Assessment is a process of gathering and documenting information about the achievement, skills, abilities, and personality variables of an individual.
Assessment is used in both an educational and psychological setting by teachers, psychologists, and counselors to accomplish a range of objectives.
These include the following:
to learn more about the competencies and deficiencies of the individual being tested
to identify specific problem areas and/or needs
to evaluate the individual's performance in relation to others
to evaluate the individual's performance in relation to a set of standards or goals
to provide teachers with feedback on effectiveness of instruction
to evaluate the impact of psychological or neurological abnormalities on learning and behavior
to predict an individual's aptitudes or future capabilities
Modes of assessment
Formative and summative
Objective and subjective
Informal and formal
Summative and Formative
generally carried out at the end of a course or project. In an educational setting, summative assessments are typically used to assign students a course grade.
generally carried out throughout a course or project. Formative assessment, also referred to as educative assessment, is used to aid learning. In an educational setting, formative assessment might be a teacher (or peer) or the learner, providing feedback on a student's work, and would not necessarily be used for grading purposes.
assessment / development center
Criterium oriented interview
(Dochy en Nickmans 2005)
What do you need?
Standards – norms
ALA / ISLMA Information Literacy Standards for Student Learning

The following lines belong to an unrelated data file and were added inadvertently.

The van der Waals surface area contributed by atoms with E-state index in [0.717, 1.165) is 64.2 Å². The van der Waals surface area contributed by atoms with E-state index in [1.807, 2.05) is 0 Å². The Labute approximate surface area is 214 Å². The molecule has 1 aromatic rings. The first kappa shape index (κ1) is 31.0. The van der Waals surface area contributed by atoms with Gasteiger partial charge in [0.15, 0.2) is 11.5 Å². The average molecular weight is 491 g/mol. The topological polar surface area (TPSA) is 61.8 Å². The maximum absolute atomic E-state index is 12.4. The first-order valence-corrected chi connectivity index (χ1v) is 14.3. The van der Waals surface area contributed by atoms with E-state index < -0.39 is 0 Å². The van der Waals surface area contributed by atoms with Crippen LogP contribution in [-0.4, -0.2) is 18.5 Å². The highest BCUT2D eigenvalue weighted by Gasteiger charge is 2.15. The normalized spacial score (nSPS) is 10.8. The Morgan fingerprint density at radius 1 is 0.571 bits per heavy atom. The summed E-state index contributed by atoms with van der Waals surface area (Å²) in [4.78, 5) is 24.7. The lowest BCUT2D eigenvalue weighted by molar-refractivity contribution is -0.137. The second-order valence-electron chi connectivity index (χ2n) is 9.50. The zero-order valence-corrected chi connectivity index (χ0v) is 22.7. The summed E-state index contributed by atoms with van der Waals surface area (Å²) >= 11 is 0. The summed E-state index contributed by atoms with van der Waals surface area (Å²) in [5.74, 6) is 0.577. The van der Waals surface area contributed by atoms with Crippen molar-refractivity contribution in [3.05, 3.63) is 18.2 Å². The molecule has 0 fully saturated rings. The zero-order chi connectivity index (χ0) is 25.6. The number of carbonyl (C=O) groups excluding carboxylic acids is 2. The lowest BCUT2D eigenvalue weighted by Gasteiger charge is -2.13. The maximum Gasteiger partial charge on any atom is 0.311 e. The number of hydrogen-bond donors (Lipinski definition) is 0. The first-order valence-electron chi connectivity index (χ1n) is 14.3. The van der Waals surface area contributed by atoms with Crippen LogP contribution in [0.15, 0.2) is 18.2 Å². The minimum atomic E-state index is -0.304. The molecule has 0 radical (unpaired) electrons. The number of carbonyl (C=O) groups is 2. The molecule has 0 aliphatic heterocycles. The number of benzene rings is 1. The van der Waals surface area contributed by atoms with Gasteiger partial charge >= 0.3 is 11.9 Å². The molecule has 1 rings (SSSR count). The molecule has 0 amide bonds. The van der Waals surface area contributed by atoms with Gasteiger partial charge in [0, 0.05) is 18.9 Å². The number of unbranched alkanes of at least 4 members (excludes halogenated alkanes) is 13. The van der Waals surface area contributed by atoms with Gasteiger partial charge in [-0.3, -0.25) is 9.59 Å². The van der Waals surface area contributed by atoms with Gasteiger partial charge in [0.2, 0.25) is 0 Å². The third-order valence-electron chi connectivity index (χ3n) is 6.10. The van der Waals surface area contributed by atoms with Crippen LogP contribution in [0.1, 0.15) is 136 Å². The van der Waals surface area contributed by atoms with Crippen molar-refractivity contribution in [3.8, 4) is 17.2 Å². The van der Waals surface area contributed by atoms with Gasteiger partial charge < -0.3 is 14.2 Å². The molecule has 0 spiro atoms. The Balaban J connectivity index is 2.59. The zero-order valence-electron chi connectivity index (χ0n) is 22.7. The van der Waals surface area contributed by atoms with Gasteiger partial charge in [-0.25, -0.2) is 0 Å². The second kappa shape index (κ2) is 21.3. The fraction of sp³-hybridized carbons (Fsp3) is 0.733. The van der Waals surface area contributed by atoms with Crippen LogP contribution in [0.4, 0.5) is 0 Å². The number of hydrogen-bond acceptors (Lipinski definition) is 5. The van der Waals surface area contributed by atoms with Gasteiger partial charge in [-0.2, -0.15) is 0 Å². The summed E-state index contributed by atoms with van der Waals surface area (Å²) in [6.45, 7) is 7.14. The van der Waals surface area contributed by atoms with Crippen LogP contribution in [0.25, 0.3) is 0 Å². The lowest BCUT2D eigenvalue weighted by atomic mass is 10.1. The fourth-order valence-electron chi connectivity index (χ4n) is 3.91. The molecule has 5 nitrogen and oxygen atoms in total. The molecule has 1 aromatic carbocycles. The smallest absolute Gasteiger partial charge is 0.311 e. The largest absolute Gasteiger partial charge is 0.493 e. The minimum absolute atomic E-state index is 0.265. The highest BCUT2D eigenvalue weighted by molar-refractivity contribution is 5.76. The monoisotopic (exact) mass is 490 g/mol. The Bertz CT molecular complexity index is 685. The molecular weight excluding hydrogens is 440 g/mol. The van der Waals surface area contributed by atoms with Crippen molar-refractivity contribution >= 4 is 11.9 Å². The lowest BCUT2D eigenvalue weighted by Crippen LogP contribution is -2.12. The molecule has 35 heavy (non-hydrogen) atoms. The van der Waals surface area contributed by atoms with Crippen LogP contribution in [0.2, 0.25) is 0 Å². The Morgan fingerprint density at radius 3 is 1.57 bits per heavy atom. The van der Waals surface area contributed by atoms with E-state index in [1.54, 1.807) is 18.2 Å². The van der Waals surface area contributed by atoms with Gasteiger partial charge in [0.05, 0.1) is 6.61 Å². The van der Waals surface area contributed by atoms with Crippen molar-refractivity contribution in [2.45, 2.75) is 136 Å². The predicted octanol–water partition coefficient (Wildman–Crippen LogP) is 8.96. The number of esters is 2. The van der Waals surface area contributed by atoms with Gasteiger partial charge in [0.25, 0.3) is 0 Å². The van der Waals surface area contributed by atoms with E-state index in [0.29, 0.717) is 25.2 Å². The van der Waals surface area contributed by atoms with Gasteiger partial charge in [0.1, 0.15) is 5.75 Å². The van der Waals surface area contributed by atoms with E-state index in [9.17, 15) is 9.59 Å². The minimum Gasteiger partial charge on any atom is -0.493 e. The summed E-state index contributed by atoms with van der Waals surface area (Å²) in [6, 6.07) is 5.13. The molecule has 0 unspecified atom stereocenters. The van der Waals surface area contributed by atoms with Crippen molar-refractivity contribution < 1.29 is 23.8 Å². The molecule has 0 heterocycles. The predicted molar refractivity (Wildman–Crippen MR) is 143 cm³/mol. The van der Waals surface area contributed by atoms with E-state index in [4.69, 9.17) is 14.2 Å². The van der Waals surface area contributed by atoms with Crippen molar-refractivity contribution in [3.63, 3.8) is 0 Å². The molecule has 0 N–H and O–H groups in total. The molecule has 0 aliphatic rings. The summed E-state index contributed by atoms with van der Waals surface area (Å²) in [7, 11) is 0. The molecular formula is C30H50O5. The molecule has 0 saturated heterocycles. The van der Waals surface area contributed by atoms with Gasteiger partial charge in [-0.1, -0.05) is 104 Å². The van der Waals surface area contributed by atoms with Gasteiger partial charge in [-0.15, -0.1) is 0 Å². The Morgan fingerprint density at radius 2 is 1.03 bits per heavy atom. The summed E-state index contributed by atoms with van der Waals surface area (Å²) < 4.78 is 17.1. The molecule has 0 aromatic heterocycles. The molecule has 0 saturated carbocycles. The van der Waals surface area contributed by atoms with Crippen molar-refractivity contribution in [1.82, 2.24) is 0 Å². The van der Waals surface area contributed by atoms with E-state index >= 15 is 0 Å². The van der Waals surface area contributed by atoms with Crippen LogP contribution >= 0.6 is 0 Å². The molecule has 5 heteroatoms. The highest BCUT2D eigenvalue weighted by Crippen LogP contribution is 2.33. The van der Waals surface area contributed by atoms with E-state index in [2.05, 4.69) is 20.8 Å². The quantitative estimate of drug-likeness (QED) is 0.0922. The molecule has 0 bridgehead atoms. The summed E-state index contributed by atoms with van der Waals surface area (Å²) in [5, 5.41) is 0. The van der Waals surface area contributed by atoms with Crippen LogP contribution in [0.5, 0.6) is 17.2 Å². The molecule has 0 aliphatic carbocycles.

Standard 1: The student who is information literate accesses information efficiently and effectively.
Standard 2: The student who is information literate evaluates information critically and competently.
Standard 3: The student who is information literate uses information accurately and creatively.
Category II: Independent Learning
Standard 4: The student who is an independent learner is information literate and pursues information related to personal interests.
Standard 5: The student who is an independent learner is information literate and appreciates literature and other creative expressions of information.
Standard 6: The student who is an independent learner is information literate and strives for excellence in information seeking and knowledge generation.
Category III: Social Responsibility
Standard 7: The student who contributes positively to the learning community and to society is information literate and recognizes the importance of information to a democratic society.
Standard 8: The student who contributes positively to the learning community and to society is information literate and practices ethical behavior in regard to information and information technology.
Standard 9: The student who contributes positively to the learning community and to society is information literate and participates effectively in groups to pursue and generate information.
Standard 1 Indicators
Indicator 1. Recognizes the need for information
Indicator 2. Recognizes that accurate and comprehensive information is the basis for intelligent decision making